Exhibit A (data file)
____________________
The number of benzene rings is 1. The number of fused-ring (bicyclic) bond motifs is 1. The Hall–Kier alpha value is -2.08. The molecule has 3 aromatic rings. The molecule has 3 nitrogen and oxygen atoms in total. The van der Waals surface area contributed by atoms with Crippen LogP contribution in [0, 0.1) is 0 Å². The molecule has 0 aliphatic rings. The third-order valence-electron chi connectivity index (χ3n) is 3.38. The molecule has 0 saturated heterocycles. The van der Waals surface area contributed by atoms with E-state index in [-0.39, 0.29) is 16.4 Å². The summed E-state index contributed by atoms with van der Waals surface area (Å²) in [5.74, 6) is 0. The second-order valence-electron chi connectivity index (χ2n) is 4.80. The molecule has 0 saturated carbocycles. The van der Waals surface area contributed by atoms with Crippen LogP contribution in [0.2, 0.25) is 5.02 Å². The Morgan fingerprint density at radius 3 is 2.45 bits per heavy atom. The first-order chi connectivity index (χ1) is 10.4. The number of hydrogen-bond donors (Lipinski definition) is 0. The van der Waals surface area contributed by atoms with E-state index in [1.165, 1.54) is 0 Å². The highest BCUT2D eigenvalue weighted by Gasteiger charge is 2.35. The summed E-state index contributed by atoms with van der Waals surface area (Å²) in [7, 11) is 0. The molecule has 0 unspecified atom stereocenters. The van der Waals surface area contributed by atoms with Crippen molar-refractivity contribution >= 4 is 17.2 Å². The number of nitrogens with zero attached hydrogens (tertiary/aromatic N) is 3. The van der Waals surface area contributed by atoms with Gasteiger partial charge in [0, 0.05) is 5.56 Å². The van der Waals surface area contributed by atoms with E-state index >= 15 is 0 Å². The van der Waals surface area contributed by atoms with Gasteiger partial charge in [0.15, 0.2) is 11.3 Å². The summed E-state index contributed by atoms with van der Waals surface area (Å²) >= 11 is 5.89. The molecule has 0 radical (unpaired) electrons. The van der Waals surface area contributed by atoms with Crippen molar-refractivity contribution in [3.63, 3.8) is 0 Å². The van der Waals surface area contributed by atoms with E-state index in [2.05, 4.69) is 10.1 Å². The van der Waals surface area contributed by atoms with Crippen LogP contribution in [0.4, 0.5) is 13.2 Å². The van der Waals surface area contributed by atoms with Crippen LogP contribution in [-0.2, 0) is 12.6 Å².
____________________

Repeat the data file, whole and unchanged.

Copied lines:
The number of benzene rings is 1. The number of fused-ring (bicyclic) bond motifs is 1. The Hall–Kier alpha value is -2.08. The molecule has 3 aromatic rings. The molecule has 3 nitrogen and oxygen atoms in total. The van der Waals surface area contributed by atoms with Crippen LogP contribution in [0, 0.1) is 0 Å². The molecule has 0 aliphatic rings. The third-order valence-electron chi connectivity index (χ3n) is 3.38. The molecule has 0 saturated heterocycles. The van der Waals surface area contributed by atoms with E-state index in [-0.39, 0.29) is 16.4 Å². The summed E-state index contributed by atoms with van der Waals surface area (Å²) in [5.74, 6) is 0. The second-order valence-electron chi connectivity index (χ2n) is 4.80. The molecule has 0 saturated carbocycles. The van der Waals surface area contributed by atoms with Crippen LogP contribution in [0.2, 0.25) is 5.02 Å². The Morgan fingerprint density at radius 3 is 2.45 bits per heavy atom. The first-order chi connectivity index (χ1) is 10.4. The number of hydrogen-bond donors (Lipinski definition) is 0. The van der Waals surface area contributed by atoms with E-state index in [1.165, 1.54) is 0 Å². The highest BCUT2D eigenvalue weighted by Gasteiger charge is 2.35. The summed E-state index contributed by atoms with van der Waals surface area (Å²) in [7, 11) is 0. The molecule has 0 unspecified atom stereocenters. The van der Waals surface area contributed by atoms with Crippen molar-refractivity contribution >= 4 is 17.2 Å². The number of nitrogens with zero attached hydrogens (tertiary/aromatic N) is 3. The van der Waals surface area contributed by atoms with Gasteiger partial charge in [0, 0.05) is 5.56 Å². The van der Waals surface area contributed by atoms with E-state index >= 15 is 0 Å². The van der Waals surface area contributed by atoms with Gasteiger partial charge in [0.15, 0.2) is 11.3 Å². The summed E-state index contributed by atoms with van der Waals surface area (Å²) >= 11 is 5.89. The molecule has 0 radical (unpaired) electrons. The van der Waals surface area contributed by atoms with Crippen molar-refractivity contribution in [3.63, 3.8) is 0 Å². The van der Waals surface area contributed by atoms with E-state index in [2.05, 4.69) is 10.1 Å². The van der Waals surface area contributed by atoms with Crippen LogP contribution in [0.4, 0.5) is 13.2 Å². The van der Waals surface area contributed by atoms with Crippen LogP contribution in [-0.2, 0) is 12.6 Å².